The Crucible Essays
Arthur Miller wrote The Crucible to compare the absurdity of the Salem witch hunts to the McCarthy period and all the people that were being accused of something they were not guilty of. In the McCarthy period, there were groups dedicated to conduct a ‘witch hunt’ throughout the US in order to minimize communist influence in the country. Back to The Crucible, problems begin when Reverend Parris discovers his daughter and niece, Abigail, involved in a witchcraft ritual. Abigail was involved with this because she wished to place a hex on Elizabeth, John Proctor’s wife, in order to kill her. Abigail and Proctor had previously committed adultery, and Abigail was unable to stay with him because of his wife. Salem’s citizens soon begin to turn against each other with accusations of witchcraft for personal gain or to protect themselves from the wrath of others. The story reaches its climax when John Proctor, in court attempting to save his wife, tells Salem that he committed adultery with Abigail Williams. Ultimately Proctor decides to end it all by taking his death sentence, putting an end to all the nonsense. In The Crucible, Arthur Miller uses allusions, similes, and symbolism to create an emphasis on the theme of sin.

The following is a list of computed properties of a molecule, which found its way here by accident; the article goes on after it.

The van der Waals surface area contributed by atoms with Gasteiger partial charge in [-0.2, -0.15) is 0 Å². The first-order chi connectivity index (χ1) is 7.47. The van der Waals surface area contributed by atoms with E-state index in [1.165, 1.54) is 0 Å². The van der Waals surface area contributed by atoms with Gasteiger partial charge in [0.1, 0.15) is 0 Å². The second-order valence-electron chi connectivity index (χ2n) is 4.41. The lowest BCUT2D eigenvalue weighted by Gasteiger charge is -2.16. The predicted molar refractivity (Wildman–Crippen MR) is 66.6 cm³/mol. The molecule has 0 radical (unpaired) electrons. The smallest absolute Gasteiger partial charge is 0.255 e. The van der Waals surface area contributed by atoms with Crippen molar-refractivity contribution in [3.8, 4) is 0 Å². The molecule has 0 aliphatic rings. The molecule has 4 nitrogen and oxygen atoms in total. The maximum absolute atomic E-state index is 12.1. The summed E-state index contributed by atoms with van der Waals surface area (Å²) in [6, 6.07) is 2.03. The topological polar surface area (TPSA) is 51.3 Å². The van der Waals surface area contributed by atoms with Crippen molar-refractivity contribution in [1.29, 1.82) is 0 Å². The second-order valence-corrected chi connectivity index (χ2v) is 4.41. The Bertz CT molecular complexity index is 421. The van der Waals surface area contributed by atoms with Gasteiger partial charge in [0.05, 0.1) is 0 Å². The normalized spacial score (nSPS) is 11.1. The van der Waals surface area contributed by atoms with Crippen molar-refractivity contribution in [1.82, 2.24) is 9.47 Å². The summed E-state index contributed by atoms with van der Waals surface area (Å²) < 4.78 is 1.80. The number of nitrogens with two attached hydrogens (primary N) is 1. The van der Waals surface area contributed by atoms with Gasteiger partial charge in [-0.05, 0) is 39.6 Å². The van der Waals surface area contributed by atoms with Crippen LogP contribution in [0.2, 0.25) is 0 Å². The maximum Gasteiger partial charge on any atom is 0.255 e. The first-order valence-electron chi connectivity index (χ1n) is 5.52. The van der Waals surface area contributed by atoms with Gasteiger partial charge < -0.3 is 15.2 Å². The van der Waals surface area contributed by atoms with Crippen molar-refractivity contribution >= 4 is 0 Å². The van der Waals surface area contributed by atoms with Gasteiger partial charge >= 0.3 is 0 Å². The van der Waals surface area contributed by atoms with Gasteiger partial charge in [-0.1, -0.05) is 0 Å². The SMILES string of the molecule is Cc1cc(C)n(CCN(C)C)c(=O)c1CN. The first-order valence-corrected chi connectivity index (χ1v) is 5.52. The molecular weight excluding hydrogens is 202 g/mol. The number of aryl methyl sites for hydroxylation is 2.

Allusions are one of the devices that Miller uses in The Crucible to emphasize the sins taking place within the people of Salem. The first example in Act 2, Hale is investigating the Christianity of the Proctors when Francis Nurse comes in saying his wife, Rebecca Nurse, has been jailed on the accusation of witchcraft for ‘having killed’ Putnam’s babies. To this, John Proctor says, “How may such a woman murder children? “Reverend Hale then replies ‘in great pain’, “Man, remember, until an hour before the Devil fell, God thought him beautiful in Heaven.” Mrs. Putnam’s babies have all died except for one, and Rebecca was the one who delivered all of her children. However, Rebecca Nurse is known for having a spotless reputation. Even Reverend Hale knew of her good works before he came. This statement alludes to the story of the archangel Lucifer falling from Heaven into Hell after being God’s best and most beautiful angel. It draws a comparison between Lucifer and Rebecca and how even the best could fall into sin. Rebecca is now suffering from the actions of other people’s sins with the accusations of witchcraft and the possible sentences involved. In Act 2, when Herrick comes to arrest Elizabeth, Proctor says, “Pontius Pilate! God will not let you wash your hands of this!” Herrick comes to arrest Elizabeth based on the accusation of witchcraft from Abigail Williams. Abigail has framed Elizabeth with a voodoo poppet as she wishes to have Elizabeth out of the picture so she may have Proctor for herself. Elizabeth Proctor is another person with a spotless reputation, known as one of the good people of Salem. This is a biblical allusion to the sentencing of Jesus to be crucified. Jesus had a crowd of people against him, wanting nothing short of crucifixion for him. When they brought him before Pontius Pilate to be sentenced, Pilate symbolically washed his hands to say that the blood would not be on his hands and he was not responsible for the actions taken. Because of this, Jesus was crucified and died on the cross. The author uses this allusion to show how Proctor tries to show Herrick that he is committing a sin, but not one he could simply wash their hands clean of which would be the murder of his innocent wife. In Act 3, Proctor is desperately trying to convince Danforth, the judge of ‘witch trials’, that not only Elizabeth but lots of the women accused of witchcraft are innocent. Proctor mentions that all of the women have had an upstanding reputation, to which Danforth says, “…you should surely know that Cain were an upright man, and yet he did kill Abel.” Danforth is following along with the majority of Salem who have fallen into a hysteria over the witchcraft accusations. This is an allusion to the bible story of Cain and Abel involving the first two children of Adam and Eve. Cain felt as though Abel was favored by God and so he killed him. The comparison comes from the fact that Cain was a good child of God up until he murdered his brother. This brings the deeper meaning that no one is immune to sin, no matter how good they are which is what point Danforth is trying to push to help the case against Elizabeth taking part in witchcraft. Miller’s allusions to the Bible highlight the sin being committed in Salem and how the majority have committed sin, intentionally or not.